Analyst house Forrester has offered a bleak warning about the time it will take to address the global shortage of silicon chips.

In a blog post, Forrester VP & Research Director Glenn O’Donnell offered his insight into the semiconductor market, and warned that the chip backlog “is still taking time to flush through.”

And the short-term outlook is not looking good, with Forrester’s O’Donnell warning that “because demand will remain high and supply will remain constrained, we expect this shortage to last through 2022 and into 2023.”

Chip supplies

Forrester’s O’Donnell began by noting how consolidation and acquisitions has changed the semiconductor landscape in the past few years.

The chip shortage is down to the classic supply and demand imbalance, noted O’Donnell.

“We have surging demand and limited supply,” he wrote. “ Demand for cloud computing services from providers like AWS, Microsoft Azure, and Alibaba continues to skyrocket. They buy lots of semiconductors. Mobile phone sales remain hot. Makers like Apple, Samsung, and Huawei buy lots of chips. PCs are hot. They buy lots, too! Piled atop all that is a shortage of GPUs and other chips gobbled up by cryptocurrency gluttons. Demand is hotter than ever, and it’s only getting hotter.”

He pointed out that the Coronavirus pandemic has played a role in this demand surge, as PC sales surged due to the working from home move. This has meant demand for a decent PC, coupled with apps such as Teams, Zoom, and other collaboration platforms running in the cloud, has also added to demand.

Even everyday items such as Ring doorbells or even smart toilets require computer chips.

And because of all this demand, Forrester’s O’Donnell warned that shortages are going to continue for the time being.

“Given the voracious demand for technology, semiconductor demand will continue to grow,” he wrote. “While the human race will need more chips, the manufacturing capacity cannot respond to keep up.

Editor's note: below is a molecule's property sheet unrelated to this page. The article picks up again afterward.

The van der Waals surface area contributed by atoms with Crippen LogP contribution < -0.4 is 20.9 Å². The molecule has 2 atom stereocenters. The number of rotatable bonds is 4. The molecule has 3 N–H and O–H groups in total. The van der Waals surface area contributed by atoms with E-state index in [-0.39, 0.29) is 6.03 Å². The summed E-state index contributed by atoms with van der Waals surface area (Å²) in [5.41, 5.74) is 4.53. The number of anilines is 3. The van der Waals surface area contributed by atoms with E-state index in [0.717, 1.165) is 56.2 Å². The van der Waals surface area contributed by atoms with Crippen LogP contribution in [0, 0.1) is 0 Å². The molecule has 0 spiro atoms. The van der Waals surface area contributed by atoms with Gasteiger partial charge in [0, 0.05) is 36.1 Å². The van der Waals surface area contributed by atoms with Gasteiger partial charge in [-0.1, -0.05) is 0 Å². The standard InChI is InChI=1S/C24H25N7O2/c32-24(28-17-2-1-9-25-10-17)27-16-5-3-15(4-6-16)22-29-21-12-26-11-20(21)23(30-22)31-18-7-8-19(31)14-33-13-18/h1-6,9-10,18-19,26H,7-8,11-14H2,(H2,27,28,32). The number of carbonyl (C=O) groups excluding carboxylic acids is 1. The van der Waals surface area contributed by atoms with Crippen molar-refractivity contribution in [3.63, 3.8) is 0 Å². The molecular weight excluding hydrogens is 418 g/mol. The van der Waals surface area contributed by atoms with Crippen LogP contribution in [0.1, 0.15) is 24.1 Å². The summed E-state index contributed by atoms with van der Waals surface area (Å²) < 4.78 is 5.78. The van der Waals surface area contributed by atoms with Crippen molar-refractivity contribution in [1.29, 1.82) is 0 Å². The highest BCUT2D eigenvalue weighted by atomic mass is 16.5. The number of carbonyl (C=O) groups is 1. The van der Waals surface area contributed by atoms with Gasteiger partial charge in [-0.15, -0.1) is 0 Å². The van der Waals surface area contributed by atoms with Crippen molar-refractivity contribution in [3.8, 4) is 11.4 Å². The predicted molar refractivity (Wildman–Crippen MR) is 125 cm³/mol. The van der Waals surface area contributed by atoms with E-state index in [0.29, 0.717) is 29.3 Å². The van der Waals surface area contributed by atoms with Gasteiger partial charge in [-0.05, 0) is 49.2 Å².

“Then the answer is to increase supply, right?,” he asked. “Yes, but building a semiconductor manufacturing facility (aka, a “fab”) requires billions in capital investment and two years or more to construct. It won’t be fast or easy, but capacity is coming. Intel recently said it will spend $20 billion to build two new fabs in Arizona, while Taiwan’s TSMC plans to spend $28B. US President Biden recently met with a large group of tech leaders, including semiconductor CEOs, to discuss the need to build more fab capacity.”

Why the shortage?

Forrester’s O’Donnell also pointed out that matters have not been helped by the geopolitical tensions between China and the US in recent years.

“The US and China have been entangled in an escalating trade war, with technology in the bull’s eye,” he wrote. “Anticipating sanctions, Chinese tech companies hoarded chips and chip-making equipment that might not be available in the future. That stockpiling drained the supply. If sanctions tighten, US exports to China will drop further, spawning even more domestic expansion in China.”

He explained that while Chinese firms such as Huawei already make chips, it will be at least two years before a sufficient Chinese supply is a reality.